Is a Password Enough To Keep Your Sensitive Information Safe?

By Catherine Sanders Reach

Are you using two factor authentication? You should be! Passwords alone are not enough anymore to thwart motivated hackers from accessing your accounts, whether by a keystroke logger infection on your computer or a data breach of the systems you use every day online. Two factor authentication, or two step verification, adds strength to your passwords by using something you know (your password) and something you have. The “something you have” is often a code sent separately to a mobile phone via text. Without the code you will not be able to login to an online account on a device you have not previously trusted. Ostensibly it would also thwart anyone who had your password as well. You can turn on two factor authentication in most online accounts by going into your privacy and security settings.

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Civility and Sanity: A CLE To Help Lawyers Maintain Both

By Lucy Inman

In an age abounding with public and private incivility, division, and discrimination, how can lawyers and judges promote professional behavior? And when individual struggles with stress and depression make news every day, how can we recognize and respond to warning signs in ourselves and others? “A Most Stressful Profession: Promoting Civility and Sanity in Your Practice,” a daylong CLE happening Dec. 7, will address those situations we usually don’t talk about.

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Find Help In the ABA’s Well-being Toolkit for Lawyers and Legal Employers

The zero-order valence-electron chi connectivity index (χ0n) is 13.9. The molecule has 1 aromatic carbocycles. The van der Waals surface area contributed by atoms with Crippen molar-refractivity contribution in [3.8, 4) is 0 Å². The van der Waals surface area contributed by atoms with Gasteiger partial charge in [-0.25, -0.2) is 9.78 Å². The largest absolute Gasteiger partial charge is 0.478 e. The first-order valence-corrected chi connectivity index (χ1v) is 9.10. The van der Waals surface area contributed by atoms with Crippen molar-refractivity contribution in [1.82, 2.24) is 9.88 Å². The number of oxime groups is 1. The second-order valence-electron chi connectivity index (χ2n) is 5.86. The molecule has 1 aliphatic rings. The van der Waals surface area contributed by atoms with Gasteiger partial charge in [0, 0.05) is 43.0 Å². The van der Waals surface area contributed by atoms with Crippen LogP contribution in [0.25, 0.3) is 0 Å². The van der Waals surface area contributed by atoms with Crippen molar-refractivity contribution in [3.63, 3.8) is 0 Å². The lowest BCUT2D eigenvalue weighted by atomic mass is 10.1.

Julie D. Beavers

Sarah Nagae

By Julie D. Beavers and Sarah Nagae

As chairs of the North Carolina Bar Associaton’s Professional Wellness Committee, we want to share an important resource created by the ABA earlier this year – the Well-being Toolkit for Lawyers and Legal Employers.  In 2017, the ABA’s National Task Force on Lawyer Well-being shared a report noting that many lawyers across the United States juggle mental health and substance use disorders all the while managing demanding caseloads.

While the report spotlights troubling realities in the profession, I suspect few of us are surprised by the findings.  With that in mind, whether you are a solo practitioner ready to set healthy parameters in your office or a large employer needing to refine the workplace culture, be sure to check out the Well-Being Toolkit for Lawyers and Legal Employers as well as the toolkit’s “Nutshell” tip sheet.  Both resources offer helpful tools and guidance essential to assisting lawyers thrive in the workplace which promotes optimum client service and better working relationships with colleagues.  Invest some time exploring these resources in order to protect yourself as well as the well-being of your personnel.  You’ll be glad you did.

Julie D. Beavers,
Sarah Nagae,